CRail wrote:Railroads elsewhere did not dissipate like ours did, so there was clearly an unnatural force there.


Railroads "elsewhere" were owned by the government. During the 50s and 60s the overegulation that started with the Hepburn Act in 1906 became completely unbearable. The government refused to deregulate the railroads until they were bankrupt and the rest since the Staggers Act is "history".

Could there have been special interests who encouraged this scenario? Absolutely but the fact of the matter is that during that period of time oil was cheap, interstate highways were new and uncongested, jet planes were faster, and the railroads were terribly burdened by 100 years of overbuilt infrastructure that was overregulated to boot.

Positive Train Control is a safety improvement that has been on the priority list of the National Transportation Safety Board for over 20 years. Accident after accident have caused tremendous loss of life and economic damage which could have been prevented or mitigated had working PTC systems been installed. Railroads remain the single most important means of freight transportation in the U.S., they cannot be replaced and their role in the movement of bulk hazardous materials and along with large numbers of commuters in some parts of this country is essential. All of this being the case and given the concerns of this day and age PTC is an understandable necessity.
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Re: Positive Train Control (PTC)

Postby MBTA3247 » Fri Dec 06, 2013 9:29 am

newpylong wrote:The number of accidents that could have been prevented or reduced by PTC is too large to list. Human error is unavoidable.

The number I've seen reported is that PTC would prevent about 4% of the accidents that occur on modern railroads. It doesn't do anything to prevent accidents caused by broken wheelsets, broken rails, heat kinks, etc, which account for the majority of wrecks.
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Re: Positive Train Control (PTC)

Postby TrainManTy » Fri Dec 06, 2013 11:21 am

Adirondacker wrote:
CRail wrote:....New diesel trains operated in excess of 100mph over stick rail with wayside signals...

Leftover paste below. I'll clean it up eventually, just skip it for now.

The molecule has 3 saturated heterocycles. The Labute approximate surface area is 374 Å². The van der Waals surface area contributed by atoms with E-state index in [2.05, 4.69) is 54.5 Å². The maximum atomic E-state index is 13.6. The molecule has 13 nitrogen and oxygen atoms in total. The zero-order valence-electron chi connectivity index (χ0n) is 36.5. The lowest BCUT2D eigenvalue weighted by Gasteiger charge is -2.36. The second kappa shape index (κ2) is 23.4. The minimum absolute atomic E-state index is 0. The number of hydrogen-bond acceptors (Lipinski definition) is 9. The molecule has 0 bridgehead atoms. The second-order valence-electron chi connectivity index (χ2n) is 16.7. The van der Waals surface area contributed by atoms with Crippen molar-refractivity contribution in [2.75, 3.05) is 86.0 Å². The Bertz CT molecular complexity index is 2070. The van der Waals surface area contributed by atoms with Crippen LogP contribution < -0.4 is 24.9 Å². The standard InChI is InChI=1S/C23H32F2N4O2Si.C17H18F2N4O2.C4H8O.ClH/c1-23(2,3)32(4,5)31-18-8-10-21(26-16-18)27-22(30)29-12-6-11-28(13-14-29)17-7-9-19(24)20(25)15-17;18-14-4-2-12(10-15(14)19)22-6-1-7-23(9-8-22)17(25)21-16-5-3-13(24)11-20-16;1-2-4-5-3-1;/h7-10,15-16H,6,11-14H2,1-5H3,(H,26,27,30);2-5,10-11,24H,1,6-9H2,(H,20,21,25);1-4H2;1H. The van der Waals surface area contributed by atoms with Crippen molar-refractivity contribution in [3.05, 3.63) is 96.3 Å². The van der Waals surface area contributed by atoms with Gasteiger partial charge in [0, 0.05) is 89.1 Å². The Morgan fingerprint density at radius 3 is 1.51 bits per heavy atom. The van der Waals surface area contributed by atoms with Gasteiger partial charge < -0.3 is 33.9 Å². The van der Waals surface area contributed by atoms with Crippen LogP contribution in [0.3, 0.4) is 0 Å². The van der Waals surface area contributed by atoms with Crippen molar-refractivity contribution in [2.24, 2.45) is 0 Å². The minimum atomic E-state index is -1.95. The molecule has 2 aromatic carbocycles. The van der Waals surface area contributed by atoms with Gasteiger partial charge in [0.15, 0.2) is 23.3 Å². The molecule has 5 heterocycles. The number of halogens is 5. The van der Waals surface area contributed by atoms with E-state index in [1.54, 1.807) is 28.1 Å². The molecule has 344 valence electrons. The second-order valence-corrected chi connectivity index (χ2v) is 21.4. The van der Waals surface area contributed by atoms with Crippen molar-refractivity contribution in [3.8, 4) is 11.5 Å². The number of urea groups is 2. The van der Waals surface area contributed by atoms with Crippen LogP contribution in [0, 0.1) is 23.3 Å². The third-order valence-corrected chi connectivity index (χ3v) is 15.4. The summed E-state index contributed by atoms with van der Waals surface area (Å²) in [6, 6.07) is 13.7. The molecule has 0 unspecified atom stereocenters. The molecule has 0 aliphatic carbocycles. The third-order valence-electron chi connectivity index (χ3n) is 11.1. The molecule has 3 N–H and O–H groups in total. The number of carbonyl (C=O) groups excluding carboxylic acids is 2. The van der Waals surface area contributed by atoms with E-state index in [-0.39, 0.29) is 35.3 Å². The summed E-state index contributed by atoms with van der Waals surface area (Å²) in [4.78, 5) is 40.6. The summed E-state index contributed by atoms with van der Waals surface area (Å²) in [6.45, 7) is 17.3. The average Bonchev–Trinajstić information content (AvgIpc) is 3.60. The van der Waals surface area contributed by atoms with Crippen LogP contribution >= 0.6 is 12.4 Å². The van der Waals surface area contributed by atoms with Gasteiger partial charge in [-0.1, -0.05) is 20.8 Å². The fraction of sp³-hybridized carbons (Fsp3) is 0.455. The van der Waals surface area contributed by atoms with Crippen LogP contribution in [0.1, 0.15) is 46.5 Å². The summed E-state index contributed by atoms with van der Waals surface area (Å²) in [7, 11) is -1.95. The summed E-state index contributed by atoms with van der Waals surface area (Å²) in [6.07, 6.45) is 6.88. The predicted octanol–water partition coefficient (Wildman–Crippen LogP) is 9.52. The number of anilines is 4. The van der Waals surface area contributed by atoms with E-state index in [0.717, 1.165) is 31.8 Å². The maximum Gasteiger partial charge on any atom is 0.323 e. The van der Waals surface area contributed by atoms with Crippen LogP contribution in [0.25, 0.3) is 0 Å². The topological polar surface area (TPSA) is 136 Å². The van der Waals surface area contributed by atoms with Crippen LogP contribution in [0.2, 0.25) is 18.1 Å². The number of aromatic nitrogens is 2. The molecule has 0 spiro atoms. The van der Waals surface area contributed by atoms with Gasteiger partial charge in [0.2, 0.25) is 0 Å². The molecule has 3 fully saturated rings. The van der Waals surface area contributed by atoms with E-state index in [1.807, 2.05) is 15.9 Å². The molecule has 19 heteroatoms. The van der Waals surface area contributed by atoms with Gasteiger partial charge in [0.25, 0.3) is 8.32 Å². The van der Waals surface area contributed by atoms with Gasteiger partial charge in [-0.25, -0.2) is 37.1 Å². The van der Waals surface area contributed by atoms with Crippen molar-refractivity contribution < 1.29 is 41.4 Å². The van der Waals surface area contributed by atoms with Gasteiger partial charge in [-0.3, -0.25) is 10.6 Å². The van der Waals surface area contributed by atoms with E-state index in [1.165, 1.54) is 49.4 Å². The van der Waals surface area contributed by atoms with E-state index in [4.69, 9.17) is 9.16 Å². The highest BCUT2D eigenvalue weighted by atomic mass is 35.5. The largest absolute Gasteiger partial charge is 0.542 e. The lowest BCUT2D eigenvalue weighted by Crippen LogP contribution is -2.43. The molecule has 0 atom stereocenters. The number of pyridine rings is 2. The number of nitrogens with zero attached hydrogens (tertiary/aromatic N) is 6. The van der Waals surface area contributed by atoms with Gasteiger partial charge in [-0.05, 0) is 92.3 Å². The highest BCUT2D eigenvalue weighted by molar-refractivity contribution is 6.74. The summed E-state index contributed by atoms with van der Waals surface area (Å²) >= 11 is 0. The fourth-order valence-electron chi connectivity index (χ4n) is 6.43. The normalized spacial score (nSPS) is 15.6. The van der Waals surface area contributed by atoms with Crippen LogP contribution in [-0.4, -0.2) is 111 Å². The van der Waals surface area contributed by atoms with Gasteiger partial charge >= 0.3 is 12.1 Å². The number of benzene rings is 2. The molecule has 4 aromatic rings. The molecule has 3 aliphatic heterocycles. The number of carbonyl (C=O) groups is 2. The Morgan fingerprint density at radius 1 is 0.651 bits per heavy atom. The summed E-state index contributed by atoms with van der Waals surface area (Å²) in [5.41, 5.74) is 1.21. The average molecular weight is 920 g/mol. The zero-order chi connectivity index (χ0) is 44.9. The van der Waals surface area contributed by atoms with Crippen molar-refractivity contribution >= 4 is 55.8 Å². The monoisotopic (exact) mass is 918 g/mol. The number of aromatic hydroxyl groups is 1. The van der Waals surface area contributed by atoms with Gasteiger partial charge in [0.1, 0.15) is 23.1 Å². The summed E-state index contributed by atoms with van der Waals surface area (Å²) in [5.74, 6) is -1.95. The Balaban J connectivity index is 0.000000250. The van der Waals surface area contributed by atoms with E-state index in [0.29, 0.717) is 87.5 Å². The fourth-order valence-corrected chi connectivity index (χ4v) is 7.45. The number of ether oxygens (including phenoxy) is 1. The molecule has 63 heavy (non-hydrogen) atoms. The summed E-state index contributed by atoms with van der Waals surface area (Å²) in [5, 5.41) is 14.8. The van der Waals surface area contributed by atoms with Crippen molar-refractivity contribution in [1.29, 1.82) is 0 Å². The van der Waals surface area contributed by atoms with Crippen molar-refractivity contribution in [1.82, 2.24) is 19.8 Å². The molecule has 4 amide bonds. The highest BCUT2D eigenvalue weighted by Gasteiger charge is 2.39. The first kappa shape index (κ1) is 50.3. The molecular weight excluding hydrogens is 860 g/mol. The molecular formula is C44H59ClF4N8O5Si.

And crashed into each other because when the train ahead of the one traveling at 100 miles an hour had to make an unscheduled stop the engineer in the following train didn't have enough time to brake when he saw the stop signal. You need cab signals starting at around 80 so the engineer ( and the automatic train stop if there is one ) have enough time to stop.


That's a signal spacing/block length problem. Cab signals and ATS on the same length blocks would cause the exact same results, as all the reports I've read said that the engineer of the Exposition Flyer applied the brakes as soon as he saw the approach signal. You need blocks that are long enough to allow a train running at MAS to stop safely at the second signal. Or Advance Approach signals (on NORAC, these aren't just an early heads-up for crews but require an immediate reduction to Limited Speed).

My understanding is that the 79mph restriction was designed to force the railroads to adopt the new equipment mandated by the law in order to maintain their current speeds. Unfortunately, it didn't quite work that way and many railroads simply ran their trains slower.
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All posts are my personal opinion. I do not speak for any organizations on this board.
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Re: Positive Train Control (PTC)

Postby ns3010 » Tue Dec 10, 2013 4:38 pm

Bid 222-13, closing 1/7/14:

The MBTA is issuing this Request for Comment to facilitate the finalization of the specification in conjunction with leaders in the industry for Positive Train Control (PTC) System.
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Re: Positive Train Control (PTC)

Postby 8th Notch » Fri Mar 21, 2014 5:24 pm

From what I was told in recert class, the PTC deadline for the T was pushed back to 2018 from the original 2015 deadline. Not to say I told you so... :wink: